The name of this WaPo piece, Entirely Michael Phelps-free Column!, just reminded me about the insane number of Phelps-related stories.

The New York Times has one, two, three about Phelps in today’s paper alone.

Maybe Michael Phelps should run for president, since he got more headlines than the Presidential candidates; they had to share one headline in today’s Times.

And it’s not just the Americans that are head over heels for this guy. The AP reports that France’s Nouvel Observateur dubbed Phelps “The God of Olympia.”

And, he eats. A lot. Pancakes and pasta and pickles, oh my. (Okay, I added that pickles part for alliteration.)

If you’re of strong stomach, check out the Guardian’s Jon Henley attempt to consume Phelps’ daily menu.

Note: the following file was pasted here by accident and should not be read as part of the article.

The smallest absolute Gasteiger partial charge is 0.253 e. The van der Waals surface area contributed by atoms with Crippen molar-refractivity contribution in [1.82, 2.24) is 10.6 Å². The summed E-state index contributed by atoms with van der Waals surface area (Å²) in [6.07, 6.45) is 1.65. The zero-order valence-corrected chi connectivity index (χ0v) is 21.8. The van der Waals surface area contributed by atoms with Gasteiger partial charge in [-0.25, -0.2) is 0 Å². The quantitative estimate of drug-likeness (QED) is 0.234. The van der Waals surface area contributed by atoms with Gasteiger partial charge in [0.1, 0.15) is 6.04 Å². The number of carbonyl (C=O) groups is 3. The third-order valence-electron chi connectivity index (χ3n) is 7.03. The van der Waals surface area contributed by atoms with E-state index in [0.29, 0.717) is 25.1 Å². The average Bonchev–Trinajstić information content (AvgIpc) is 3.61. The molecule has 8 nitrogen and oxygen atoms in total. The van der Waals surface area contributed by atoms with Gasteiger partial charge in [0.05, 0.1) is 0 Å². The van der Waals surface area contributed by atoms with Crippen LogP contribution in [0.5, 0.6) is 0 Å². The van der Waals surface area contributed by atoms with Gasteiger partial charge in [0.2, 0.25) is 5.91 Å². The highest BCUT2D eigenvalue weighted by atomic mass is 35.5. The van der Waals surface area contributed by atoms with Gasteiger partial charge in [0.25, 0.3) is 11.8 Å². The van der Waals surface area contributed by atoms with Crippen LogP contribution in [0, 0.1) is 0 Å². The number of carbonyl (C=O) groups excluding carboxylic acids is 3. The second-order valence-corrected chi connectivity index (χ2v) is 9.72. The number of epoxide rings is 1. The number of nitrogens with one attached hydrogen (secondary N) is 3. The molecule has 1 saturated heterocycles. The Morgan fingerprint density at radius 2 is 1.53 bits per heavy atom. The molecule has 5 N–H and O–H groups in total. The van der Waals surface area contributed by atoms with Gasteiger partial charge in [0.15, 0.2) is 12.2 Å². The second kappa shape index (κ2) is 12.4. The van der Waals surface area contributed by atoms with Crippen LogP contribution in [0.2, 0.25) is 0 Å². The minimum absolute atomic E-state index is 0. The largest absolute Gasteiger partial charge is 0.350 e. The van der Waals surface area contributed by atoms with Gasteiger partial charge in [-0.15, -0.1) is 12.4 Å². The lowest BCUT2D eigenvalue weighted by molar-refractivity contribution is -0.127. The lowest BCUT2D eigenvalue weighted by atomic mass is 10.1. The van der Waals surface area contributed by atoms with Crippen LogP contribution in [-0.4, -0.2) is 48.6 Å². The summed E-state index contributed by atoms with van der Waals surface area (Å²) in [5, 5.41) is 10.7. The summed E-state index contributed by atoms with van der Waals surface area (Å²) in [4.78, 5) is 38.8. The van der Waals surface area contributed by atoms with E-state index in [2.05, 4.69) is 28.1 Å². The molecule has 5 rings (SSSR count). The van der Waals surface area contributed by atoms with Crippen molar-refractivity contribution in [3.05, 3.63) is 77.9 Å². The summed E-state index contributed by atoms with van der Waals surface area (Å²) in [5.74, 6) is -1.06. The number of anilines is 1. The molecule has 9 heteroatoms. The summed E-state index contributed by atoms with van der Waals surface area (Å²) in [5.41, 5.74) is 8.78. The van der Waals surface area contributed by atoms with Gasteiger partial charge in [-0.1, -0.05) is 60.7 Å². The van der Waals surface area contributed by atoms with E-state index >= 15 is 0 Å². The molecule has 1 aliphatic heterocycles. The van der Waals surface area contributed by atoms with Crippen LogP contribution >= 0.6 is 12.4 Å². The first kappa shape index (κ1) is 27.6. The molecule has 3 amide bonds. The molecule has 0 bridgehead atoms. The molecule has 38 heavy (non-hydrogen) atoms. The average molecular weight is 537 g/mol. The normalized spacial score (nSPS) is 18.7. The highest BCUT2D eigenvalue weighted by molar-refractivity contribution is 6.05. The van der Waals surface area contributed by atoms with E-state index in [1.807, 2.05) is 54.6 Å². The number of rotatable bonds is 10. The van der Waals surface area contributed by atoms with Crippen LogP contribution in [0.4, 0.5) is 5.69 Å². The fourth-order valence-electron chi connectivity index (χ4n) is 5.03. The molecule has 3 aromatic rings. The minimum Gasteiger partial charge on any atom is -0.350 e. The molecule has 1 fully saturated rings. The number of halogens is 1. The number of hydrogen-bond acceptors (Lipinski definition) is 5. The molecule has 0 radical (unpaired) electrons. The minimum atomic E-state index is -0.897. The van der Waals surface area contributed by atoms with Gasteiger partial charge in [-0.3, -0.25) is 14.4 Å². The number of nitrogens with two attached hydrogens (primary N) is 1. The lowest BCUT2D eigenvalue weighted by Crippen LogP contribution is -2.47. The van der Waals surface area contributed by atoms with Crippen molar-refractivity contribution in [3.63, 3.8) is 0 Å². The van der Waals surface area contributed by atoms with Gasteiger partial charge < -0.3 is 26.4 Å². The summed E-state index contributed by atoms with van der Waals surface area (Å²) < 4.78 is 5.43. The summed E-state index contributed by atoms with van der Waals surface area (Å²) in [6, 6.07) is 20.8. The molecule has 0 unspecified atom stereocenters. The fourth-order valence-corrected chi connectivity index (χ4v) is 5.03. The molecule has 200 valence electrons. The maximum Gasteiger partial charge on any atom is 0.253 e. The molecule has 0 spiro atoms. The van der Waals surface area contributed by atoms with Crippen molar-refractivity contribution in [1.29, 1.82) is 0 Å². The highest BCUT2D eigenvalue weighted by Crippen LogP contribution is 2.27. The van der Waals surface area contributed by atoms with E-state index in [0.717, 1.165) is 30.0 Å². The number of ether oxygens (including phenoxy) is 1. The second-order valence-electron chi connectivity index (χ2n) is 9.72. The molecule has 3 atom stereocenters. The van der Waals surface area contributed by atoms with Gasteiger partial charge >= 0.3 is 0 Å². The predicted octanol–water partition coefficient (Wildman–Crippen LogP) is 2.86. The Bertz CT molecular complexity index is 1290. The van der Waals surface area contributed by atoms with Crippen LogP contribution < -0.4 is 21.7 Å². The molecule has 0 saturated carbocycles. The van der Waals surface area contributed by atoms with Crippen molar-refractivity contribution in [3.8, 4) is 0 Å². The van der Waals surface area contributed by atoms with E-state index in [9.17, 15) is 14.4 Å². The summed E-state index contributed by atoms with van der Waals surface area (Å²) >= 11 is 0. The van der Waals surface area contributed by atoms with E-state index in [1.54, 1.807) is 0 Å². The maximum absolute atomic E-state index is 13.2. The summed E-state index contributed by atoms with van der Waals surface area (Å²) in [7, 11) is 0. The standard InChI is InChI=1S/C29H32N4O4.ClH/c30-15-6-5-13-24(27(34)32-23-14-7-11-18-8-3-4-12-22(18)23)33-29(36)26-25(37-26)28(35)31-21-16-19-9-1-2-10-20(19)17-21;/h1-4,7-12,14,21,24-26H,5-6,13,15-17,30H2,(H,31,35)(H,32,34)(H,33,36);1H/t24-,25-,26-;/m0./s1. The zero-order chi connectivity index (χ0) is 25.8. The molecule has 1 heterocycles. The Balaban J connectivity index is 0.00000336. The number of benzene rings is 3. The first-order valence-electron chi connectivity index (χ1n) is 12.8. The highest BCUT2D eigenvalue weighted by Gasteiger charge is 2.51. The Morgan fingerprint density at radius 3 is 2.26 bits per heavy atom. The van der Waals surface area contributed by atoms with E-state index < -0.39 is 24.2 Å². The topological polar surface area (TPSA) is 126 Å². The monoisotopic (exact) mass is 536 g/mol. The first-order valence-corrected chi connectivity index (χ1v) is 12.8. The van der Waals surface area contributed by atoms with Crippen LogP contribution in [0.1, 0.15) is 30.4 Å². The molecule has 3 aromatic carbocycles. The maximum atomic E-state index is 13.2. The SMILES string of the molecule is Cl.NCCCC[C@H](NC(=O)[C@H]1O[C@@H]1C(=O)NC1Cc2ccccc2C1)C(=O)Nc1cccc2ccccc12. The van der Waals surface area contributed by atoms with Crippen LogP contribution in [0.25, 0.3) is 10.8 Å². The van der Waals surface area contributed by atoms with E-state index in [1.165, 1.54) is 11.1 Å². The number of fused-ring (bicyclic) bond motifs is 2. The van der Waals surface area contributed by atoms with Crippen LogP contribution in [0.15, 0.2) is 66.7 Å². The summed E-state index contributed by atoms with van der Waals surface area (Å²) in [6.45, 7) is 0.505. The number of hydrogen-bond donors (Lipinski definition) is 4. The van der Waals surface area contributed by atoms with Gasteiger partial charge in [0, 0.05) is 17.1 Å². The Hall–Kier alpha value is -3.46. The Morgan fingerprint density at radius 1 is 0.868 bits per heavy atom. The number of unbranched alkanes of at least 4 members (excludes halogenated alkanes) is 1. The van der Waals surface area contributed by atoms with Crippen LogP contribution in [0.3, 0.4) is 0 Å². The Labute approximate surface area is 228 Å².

Can you blame the press for gorging themselves on Phelps? He’s a terrific swimmer, an affable young man, whose personal story seems to be without tragedy or hardship, which require a more delicate touch in the telling.

Yet, his success at swimming isn’t a simple story. The slew of technological advances in swimming don’t cast doubt on Phelps’ ability as an athlete, but they do paint a more complicated picture than the majority of coverage tends to present. This isn’t to say that every piece has to be written in a “Yes, but…” fashion, but the Times has to be careful to avoid becoming Tiger Beat. If the end sum of these Olympic games is just the public’s impression that Michael Phelps is dreamy, well, that’s a proposition to make one a little queasy.

Katia Bachko is on staff at The New Yorker.